Welcome to your first weekly checkpoint. If you haven't already be sure to read the Getting started page as it has crucial info to help you throughout the program. Getting started →
Severs quick links:
Every week of the program contains one of these boxes to help guide you through the program, pointing out clearly what you need to be doing each week and any changes that have occurred. The modifications will be highlighted in bold for clarity. You will find detailed instructions, photos and short videos explaining all the new exercises below this orange box.
Perform the daily routine at least once per day. This week it contains:
Instructions for all of these steps can be found further down this page.
Some common questions in Week 1:
Some people like to roll twice, it won’t do any harm if you have the motivation. The foam rolling routine should take ten minutes, and you need to roll each position ten times.
Perform the calf isometric exercises immediately after your foam rolling. Be sure to pay close attention to the instructions below when performing this exercise. You will do four 30 second holds on each leg, alternating legs. Many people like doing both these activities prior to sport or activity as it can warm the heels up.
Even if you only have heel pain on one side, you should still do all the exercises for both legs, this will keep you balanced and prevent future heel pain in that leg.
The calf raises and holds were really painful, what do we do?
The most important factor to get right with the iso holds is how high are the heels off the ground? It should be that the heel is almost touching the ground, so you can just slide a sheet of paper under the heel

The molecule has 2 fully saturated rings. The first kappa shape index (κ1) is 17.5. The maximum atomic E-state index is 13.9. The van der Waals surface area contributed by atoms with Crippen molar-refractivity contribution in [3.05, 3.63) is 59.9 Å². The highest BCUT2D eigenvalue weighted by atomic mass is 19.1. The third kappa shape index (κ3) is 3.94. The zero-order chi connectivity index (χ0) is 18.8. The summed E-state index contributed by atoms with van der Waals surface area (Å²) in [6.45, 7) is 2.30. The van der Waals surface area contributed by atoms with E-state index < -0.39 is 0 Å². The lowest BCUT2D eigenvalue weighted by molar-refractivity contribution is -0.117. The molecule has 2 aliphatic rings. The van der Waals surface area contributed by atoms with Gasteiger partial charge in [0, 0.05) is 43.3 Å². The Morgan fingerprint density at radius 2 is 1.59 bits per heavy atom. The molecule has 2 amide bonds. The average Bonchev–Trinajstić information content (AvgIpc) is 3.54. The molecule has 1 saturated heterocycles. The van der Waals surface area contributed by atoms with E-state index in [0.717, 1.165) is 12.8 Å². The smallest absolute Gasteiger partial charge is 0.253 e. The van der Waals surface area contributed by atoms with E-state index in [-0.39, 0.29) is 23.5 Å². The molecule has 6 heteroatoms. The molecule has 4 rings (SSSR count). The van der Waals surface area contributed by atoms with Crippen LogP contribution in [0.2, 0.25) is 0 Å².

Try the following to make them more comfortable:
- Swap from single leg to double leg
- Do the holds only, skip the calf raises for the first two weeks
- Use a bench/ rail to hold and support some of his weight with his arms
- Do shorter holds, breaking each hold into 2 or 3 shorter hold durations
If all else fails you may need to skip the raises and holds for week one and just do the rolling before trying again in week 2. Lastly, failing all these suggestions do not continue with the heel holds if they cause pain. Continue the foam rolling, but stop the heel isometrics until you have better understanding of the problem.
Welcome to Week 1 of the Severs Pain Elimination Program.
Now it’s time to get into the training, this week will include three components:
You will do the rolling and isometrics daily for this first week.
Keep Scrolling below to learn about this weeks exercises, routine and activities
Being in pain is the worst. You can’t play the sport you love, climbing stairs is a struggle and you can feel isolated, alone and frustrated. But pain doesn’t define who we are, it’s simply a hurdle that we have to overcome.
We will be asking you to report your heel pain levels throughout the next seven weeks of this program, so it’s worth taking a little time to understand exactly what pain is and what is happening in our bodies and brains when we are injured. This short video is a great starting place to better understand what is happening when we are injured and the mindset we should be focusing on as we aim to become pain free and go back to normal movement. We recommend you and your parents (and even coaches) watch this video, maybe even refer back to it throughout the program.